This is actually a good matchup for the Bruins. The Bruins can score goals and are a much better offensive team than the Devils. But, the B's allowed 71 more goals than the Devils during the regular season. This series will be longish because the Devils don't score consistently. Boston has a chance, however the Devils have more structure, a better goalie and better defensemen. You don't bet against that. Devils in 6.

Washington Capitals vs. Tampa Bay Lightning
This series could be a lot like Toronto and the Islanders last year where the home team wins all the games. I project Tampa Bay to be one of the loudest opening-round rinks, like Carolina last spring. Central Florida has some Super Bowl mojo lingering and the Bolts' rink is a nice, intimate setting. Both the Caps and Bolts have good goalies, suspect defensemen and offensive flair up front. This is a tough series to pick. Tampa Bay wasn't a strong statistical 5-on-5 team, but Nikolai Khabibulin didn't find his "A" game until March, when he was the NHL's player of the month. I'll take Tampa Bay in 7.

Toronto Maple Leafs vs. Philadelphia Flyers
Holy shnikey. What a way to kick off a playoff season -- 205 combined points is the most of any opening-round series. It's amazing what the Tony Amonte trade did to the Flyers' offense. Enthusiasm and confidence are the two words that come to mind when I think of the Flyers. They have good centers, veteran defenseman and good goaltending. Toronto is not as strong up the middle, their defensemen are not quite as strong and they have a Stanley Cup champion goalie. I'll take the Flyers in 7.

THE WEST
There was little doubt in my mind Detroit would win the Stanley Cup last year. The gap has closed considerably because of what Dallas did in the offseason, the six-month "vacation" they had, a fresh start with head coach Dave Tippett and the emergence of Marty Turco as an absolute "A" list goalie. More of the best NHL players are in the West, and thus the best teams are, too. Last year, picking Detroit as the team most likely to win the Cup took a split second. This year, I'm losing sleep.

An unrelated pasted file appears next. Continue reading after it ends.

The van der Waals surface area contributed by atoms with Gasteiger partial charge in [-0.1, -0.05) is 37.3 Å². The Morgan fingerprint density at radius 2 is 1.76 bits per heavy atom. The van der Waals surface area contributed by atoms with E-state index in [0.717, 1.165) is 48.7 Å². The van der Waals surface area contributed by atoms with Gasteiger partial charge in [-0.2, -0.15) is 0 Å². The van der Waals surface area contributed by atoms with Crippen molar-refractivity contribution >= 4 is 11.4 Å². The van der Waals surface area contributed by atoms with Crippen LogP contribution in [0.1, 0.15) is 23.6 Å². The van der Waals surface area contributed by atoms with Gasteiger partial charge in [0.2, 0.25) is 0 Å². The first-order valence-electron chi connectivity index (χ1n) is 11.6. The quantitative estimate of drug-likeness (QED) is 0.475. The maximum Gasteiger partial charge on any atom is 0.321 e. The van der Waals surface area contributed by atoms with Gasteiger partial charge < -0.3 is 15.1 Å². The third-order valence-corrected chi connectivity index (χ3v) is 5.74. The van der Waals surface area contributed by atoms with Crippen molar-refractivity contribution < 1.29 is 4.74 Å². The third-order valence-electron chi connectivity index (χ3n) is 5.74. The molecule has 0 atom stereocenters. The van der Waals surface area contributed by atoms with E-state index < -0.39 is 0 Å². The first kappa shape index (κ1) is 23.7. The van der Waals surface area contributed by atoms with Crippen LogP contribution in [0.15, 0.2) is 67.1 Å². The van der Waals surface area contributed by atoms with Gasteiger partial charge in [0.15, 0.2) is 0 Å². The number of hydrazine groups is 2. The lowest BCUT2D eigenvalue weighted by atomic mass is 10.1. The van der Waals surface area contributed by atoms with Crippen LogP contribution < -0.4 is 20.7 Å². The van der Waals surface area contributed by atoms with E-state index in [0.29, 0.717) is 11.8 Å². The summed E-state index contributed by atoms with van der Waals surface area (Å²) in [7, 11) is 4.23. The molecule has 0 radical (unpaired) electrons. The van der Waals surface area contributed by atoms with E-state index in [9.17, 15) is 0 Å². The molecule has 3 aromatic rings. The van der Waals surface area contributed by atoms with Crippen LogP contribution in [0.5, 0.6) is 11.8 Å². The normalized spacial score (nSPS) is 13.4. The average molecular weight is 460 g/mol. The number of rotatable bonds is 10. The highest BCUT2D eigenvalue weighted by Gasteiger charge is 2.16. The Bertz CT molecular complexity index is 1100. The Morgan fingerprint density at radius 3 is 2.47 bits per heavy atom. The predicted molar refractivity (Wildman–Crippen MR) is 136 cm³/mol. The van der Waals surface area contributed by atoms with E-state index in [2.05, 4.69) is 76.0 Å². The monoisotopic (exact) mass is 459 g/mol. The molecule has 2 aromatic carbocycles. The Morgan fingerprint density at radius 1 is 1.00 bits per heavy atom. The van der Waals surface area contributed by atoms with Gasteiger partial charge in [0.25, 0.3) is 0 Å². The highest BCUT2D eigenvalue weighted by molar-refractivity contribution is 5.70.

Edmonton Oilers vs. Dallas Stars
Fans of both teams know the history of this matchup. Edmonton will play tough, as they always do, but the Anson Carter trade weakened them. It will be more evident in this series than during the regular season. Dallas should be OK here. They are a little banged up, but they are playing well and should sweep the Oilers. Dallas getting home-ice advantage is huge. And I think Marty Turco's play is the difference. He is a champion. Stars in 4.

Anaheim Mighty Ducks vs. Detroit Red Wings
I can't believe the Wings did not seize home-ice advantage with games in Columbus and Chicago to end their season. I think that could prove fatal to their Stanley Cup hopes. Anaheim is a much tougher opponent than Edmonton. Anaheim has good special teams, is good at faceoffs and has a good goalie. Anaheim is good enough to beat Detroit. In fact, I would take Jean-Sebastien Giguere over Curtis Joseph if I were starting a team right now. The Wings might be fooling me. Maybe they will tighten things up in the postseason like the legends they are. But, for now, they are too loose. I can't believe I'm typing this, and it's a reach, but I have no faith in Cujo. Anaheim in 6.

Minnesota Wild vs. Colorado Avalanche
This is a good matchup for Minnesota. They can focus on one line and one player: the Peter Forsberg line and Joe Sakic. There is not much else here to be frightened of offensively. However, the Avs counter with a very good blue line. Minnesota can skate and works harder than anyone. But I wonder if they have another gear for the playoffs. It seems like they just played 82 playoff games with their intensity and effort. I say they are pooped. I'll take Colorado in 5.

St. Louis Blues vs. Vancouver Canucks
It will be nice to see one of these teams in the second round, because it will probably give them some needed confidence. Vancouver is not playing well right now, but remember Detroit won just one of their last 10 regular-season games last year. Imagine how nasty it will be between Chris Pronger and Todd Bertuzzi in front of the net. I think St. Louis' talented forwards will win out here and win despite some shaky goaltending. St. Louis in 6.

So, who plays for the Cup? I'm picking either Ottawa or Philadelphia in the East and Dallas or Detroit in the West. Even if Detroit gets to the conference final, I'm more comfortable with Turco over Cujo. Colorado and New Jersey would be my honorable mentions. I'm rooting for Detroit vs. Ottawa because, from a neutral corner, I think that would be the most entertaining hockey. But right now, Cujo can't be counted on and Philadelphia has confidence, a game plan, and lots of incentive to beat Ottawa.